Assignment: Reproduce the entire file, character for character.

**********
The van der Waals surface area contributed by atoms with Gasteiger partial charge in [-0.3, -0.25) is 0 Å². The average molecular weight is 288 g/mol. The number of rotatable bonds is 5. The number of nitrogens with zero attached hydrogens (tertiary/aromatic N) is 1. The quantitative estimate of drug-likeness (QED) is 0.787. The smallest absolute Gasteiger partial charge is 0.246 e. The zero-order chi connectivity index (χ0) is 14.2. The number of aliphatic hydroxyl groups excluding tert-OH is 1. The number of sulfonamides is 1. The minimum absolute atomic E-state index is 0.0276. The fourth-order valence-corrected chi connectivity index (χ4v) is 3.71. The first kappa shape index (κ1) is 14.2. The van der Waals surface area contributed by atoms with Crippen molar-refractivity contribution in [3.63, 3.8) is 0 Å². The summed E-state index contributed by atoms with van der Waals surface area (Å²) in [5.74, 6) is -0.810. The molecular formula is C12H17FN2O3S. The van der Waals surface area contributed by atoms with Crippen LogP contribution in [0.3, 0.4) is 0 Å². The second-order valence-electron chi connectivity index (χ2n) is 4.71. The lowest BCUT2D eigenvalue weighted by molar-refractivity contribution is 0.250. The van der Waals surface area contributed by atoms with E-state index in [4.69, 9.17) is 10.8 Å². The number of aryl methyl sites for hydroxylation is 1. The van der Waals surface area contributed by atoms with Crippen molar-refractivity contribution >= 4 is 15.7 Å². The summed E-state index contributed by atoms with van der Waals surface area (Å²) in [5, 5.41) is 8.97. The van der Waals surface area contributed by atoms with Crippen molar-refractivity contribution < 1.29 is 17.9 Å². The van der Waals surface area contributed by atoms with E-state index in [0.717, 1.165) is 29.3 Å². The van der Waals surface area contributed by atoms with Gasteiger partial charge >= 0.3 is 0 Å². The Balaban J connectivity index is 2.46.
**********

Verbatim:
The van der Waals surface area contributed by atoms with Gasteiger partial charge in [-0.3, -0.25) is 0 Å². The average molecular weight is 288 g/mol. The number of rotatable bonds is 5. The number of nitrogens with zero attached hydrogens (tertiary/aromatic N) is 1. The quantitative estimate of drug-likeness (QED) is 0.787. The smallest absolute Gasteiger partial charge is 0.246 e. The zero-order chi connectivity index (χ0) is 14.2. The number of aliphatic hydroxyl groups excluding tert-OH is 1. The number of sulfonamides is 1. The minimum absolute atomic E-state index is 0.0276. The fourth-order valence-corrected chi connectivity index (χ4v) is 3.71. The first kappa shape index (κ1) is 14.2. The van der Waals surface area contributed by atoms with Crippen molar-refractivity contribution in [3.63, 3.8) is 0 Å². The summed E-state index contributed by atoms with van der Waals surface area (Å²) in [5.74, 6) is -0.810. The molecular formula is C12H17FN2O3S. The van der Waals surface area contributed by atoms with Crippen LogP contribution in [0.3, 0.4) is 0 Å². The second-order valence-electron chi connectivity index (χ2n) is 4.71. The lowest BCUT2D eigenvalue weighted by molar-refractivity contribution is 0.250. The van der Waals surface area contributed by atoms with E-state index in [4.69, 9.17) is 10.8 Å². The number of aryl methyl sites for hydroxylation is 1. The van der Waals surface area contributed by atoms with Crippen molar-refractivity contribution >= 4 is 15.7 Å². The summed E-state index contributed by atoms with van der Waals surface area (Å²) in [5, 5.41) is 8.97. The van der Waals surface area contributed by atoms with Crippen molar-refractivity contribution < 1.29 is 17.9 Å². The van der Waals surface area contributed by atoms with E-state index in [0.717, 1.165) is 29.3 Å². The van der Waals surface area contributed by atoms with Gasteiger partial charge >= 0.3 is 0 Å². The Balaban J connectivity index is 2.46.